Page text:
The hundreds of Earth scientists who challenge the existence of plumes of hot rock rising from Earth's core–mantle boundary are not “a small but vocal subset” (Nature 504, 206–207; 2013). Rather than simply promoting the conventional wisdom, you should be encouraging the development of multiple working hypotheses.
Many scientists have valid concerns that the originally postulated behavioural, geometric, chemical and thermal characteristics of mantle plumes have been widely discredited (65–78; Geological Society of America, 2007). The plume model has survived only by diversifying its supposed characteristics, which include a variety of compositions and feats such as tunnelling thousands of kilometres horizontally to emerge anywhere at any time, splitting, merging and pulsing ( in 52 Things You Should Know About Geology 66–67; Agile Libre, 2013).and in Plates, Plumes, and Planetary Processes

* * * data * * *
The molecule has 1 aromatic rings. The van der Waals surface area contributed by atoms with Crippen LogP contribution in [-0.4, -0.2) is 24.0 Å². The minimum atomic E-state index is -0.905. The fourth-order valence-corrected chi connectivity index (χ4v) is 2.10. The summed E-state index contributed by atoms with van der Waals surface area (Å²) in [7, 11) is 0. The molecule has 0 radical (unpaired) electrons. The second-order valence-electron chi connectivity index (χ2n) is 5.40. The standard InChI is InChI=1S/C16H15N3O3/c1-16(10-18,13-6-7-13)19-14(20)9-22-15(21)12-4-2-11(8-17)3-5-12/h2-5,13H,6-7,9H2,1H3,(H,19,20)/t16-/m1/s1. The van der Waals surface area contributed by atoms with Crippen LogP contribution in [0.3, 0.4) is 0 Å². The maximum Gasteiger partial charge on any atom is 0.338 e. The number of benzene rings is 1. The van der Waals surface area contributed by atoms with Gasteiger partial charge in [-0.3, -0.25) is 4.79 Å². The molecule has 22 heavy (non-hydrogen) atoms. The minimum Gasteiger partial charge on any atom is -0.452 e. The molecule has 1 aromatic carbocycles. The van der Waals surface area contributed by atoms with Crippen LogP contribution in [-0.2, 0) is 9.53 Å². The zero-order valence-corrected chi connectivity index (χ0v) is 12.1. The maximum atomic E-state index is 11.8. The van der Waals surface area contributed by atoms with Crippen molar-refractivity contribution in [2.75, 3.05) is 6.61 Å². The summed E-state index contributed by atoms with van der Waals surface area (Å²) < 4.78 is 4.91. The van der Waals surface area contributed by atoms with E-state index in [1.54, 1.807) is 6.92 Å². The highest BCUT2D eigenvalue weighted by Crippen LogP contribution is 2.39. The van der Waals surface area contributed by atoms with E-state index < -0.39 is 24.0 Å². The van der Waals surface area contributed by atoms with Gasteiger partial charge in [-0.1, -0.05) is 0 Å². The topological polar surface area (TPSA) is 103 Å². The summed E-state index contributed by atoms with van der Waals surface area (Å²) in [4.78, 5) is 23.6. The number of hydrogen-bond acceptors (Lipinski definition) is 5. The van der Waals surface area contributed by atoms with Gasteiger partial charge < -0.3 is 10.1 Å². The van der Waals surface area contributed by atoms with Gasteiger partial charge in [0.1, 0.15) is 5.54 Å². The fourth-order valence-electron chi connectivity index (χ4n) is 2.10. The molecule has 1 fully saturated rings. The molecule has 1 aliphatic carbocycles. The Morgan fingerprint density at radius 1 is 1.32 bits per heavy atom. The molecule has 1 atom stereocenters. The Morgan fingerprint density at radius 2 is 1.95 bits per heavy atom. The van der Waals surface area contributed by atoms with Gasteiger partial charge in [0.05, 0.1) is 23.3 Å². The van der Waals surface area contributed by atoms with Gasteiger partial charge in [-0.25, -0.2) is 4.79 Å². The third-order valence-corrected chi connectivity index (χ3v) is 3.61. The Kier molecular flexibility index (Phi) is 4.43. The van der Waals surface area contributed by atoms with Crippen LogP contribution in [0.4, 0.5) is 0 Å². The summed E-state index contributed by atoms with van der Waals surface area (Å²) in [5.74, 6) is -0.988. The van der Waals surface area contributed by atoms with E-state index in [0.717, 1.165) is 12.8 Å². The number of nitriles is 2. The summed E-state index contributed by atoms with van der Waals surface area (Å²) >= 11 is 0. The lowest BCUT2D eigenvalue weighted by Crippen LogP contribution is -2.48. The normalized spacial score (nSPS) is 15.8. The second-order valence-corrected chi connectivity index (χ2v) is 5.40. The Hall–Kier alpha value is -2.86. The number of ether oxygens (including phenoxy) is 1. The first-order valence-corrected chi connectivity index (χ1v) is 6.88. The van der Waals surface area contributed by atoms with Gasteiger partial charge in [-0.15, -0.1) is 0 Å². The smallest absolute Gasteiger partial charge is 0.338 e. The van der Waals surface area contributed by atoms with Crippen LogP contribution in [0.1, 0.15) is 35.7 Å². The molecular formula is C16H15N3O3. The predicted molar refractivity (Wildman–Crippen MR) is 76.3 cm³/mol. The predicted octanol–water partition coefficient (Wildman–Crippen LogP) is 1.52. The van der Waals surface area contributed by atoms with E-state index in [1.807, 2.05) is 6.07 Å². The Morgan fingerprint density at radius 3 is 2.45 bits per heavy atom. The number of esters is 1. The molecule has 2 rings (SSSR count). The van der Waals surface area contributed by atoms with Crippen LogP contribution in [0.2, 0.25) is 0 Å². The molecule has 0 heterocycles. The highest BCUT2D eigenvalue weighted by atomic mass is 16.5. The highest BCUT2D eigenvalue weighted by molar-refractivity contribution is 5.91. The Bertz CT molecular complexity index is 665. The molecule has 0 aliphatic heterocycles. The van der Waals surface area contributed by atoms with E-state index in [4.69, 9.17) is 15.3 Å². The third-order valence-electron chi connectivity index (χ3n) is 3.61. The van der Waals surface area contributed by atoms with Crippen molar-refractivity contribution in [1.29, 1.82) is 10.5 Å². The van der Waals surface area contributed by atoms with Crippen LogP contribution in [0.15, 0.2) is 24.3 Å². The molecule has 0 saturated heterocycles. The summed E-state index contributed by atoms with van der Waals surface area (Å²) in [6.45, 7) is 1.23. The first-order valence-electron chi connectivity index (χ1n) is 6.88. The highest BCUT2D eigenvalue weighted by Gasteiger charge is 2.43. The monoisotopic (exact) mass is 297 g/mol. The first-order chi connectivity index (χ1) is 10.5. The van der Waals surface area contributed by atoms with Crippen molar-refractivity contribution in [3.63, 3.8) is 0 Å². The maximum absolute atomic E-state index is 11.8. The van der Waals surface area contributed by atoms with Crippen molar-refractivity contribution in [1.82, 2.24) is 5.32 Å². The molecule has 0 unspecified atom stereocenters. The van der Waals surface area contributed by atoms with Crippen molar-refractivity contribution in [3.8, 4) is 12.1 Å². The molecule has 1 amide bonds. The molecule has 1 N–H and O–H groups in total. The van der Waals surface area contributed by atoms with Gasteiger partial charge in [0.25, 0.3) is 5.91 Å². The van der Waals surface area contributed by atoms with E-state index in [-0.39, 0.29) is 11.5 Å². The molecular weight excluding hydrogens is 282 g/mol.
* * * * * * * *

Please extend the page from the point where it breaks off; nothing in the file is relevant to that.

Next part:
There are no chemical or isotopic data that require deep-plume origins or anomalously high temperatures, and no reliable seismic-tomography results have ever revealed a plume. Plumes cannot account for the eruption rates of the largest flood basalts, which can best be explained by rapidly draining reservoirs of molten rock that have accumulated over long periods.
There has been significant progress in developing an alternative model for anomalous volcanism (see, for example, 2010). This is better explained as a passive response to the stretching of lithospheric plates — for example, at rift valleys — which permits melt to rise from shallow depths in the mantle.Plates vs Plumes: A Geological Controversy, Wiley-Blackwell;